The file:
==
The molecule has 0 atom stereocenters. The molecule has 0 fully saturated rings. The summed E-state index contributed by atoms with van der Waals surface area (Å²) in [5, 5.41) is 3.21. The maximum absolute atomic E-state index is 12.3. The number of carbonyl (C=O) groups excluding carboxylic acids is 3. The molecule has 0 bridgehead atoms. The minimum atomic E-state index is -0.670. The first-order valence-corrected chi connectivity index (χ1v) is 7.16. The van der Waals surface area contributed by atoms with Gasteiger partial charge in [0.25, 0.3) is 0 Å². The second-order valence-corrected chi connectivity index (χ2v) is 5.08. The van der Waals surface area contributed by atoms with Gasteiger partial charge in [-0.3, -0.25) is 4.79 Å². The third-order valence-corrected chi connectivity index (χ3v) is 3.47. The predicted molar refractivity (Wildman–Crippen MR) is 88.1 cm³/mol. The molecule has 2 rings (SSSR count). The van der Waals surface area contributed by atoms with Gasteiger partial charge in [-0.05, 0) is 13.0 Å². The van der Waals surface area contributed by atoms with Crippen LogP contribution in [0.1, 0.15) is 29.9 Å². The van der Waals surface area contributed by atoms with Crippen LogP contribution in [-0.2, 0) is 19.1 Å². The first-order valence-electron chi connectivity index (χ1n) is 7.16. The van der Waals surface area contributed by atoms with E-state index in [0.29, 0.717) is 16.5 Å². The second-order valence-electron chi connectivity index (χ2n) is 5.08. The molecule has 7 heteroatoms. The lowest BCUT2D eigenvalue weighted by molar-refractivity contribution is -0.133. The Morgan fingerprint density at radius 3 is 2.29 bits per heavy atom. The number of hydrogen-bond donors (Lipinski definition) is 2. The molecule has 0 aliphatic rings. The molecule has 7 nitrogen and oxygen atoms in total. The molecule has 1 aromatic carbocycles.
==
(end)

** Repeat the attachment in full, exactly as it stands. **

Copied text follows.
The molecule has 0 atom stereocenters. The molecule has 0 fully saturated rings. The summed E-state index contributed by atoms with van der Waals surface area (Å²) in [5, 5.41) is 3.21. The maximum absolute atomic E-state index is 12.3. The number of carbonyl (C=O) groups excluding carboxylic acids is 3. The molecule has 0 bridgehead atoms. The minimum atomic E-state index is -0.670. The first-order valence-corrected chi connectivity index (χ1v) is 7.16. The van der Waals surface area contributed by atoms with Gasteiger partial charge in [0.25, 0.3) is 0 Å². The second-order valence-corrected chi connectivity index (χ2v) is 5.08. The van der Waals surface area contributed by atoms with Gasteiger partial charge in [-0.3, -0.25) is 4.79 Å². The third-order valence-corrected chi connectivity index (χ3v) is 3.47. The predicted molar refractivity (Wildman–Crippen MR) is 88.1 cm³/mol. The molecule has 2 rings (SSSR count). The van der Waals surface area contributed by atoms with Gasteiger partial charge in [-0.05, 0) is 13.0 Å². The van der Waals surface area contributed by atoms with Crippen LogP contribution in [0.1, 0.15) is 29.9 Å². The van der Waals surface area contributed by atoms with Crippen LogP contribution in [-0.2, 0) is 19.1 Å². The first-order valence-electron chi connectivity index (χ1n) is 7.16. The van der Waals surface area contributed by atoms with E-state index in [0.29, 0.717) is 16.5 Å². The second-order valence-electron chi connectivity index (χ2n) is 5.08. The molecule has 7 heteroatoms. The lowest BCUT2D eigenvalue weighted by molar-refractivity contribution is -0.133. The Morgan fingerprint density at radius 3 is 2.29 bits per heavy atom. The number of hydrogen-bond donors (Lipinski definition) is 2. The molecule has 0 aliphatic rings. The molecule has 7 nitrogen and oxygen atoms in total. The molecule has 1 aromatic carbocycles.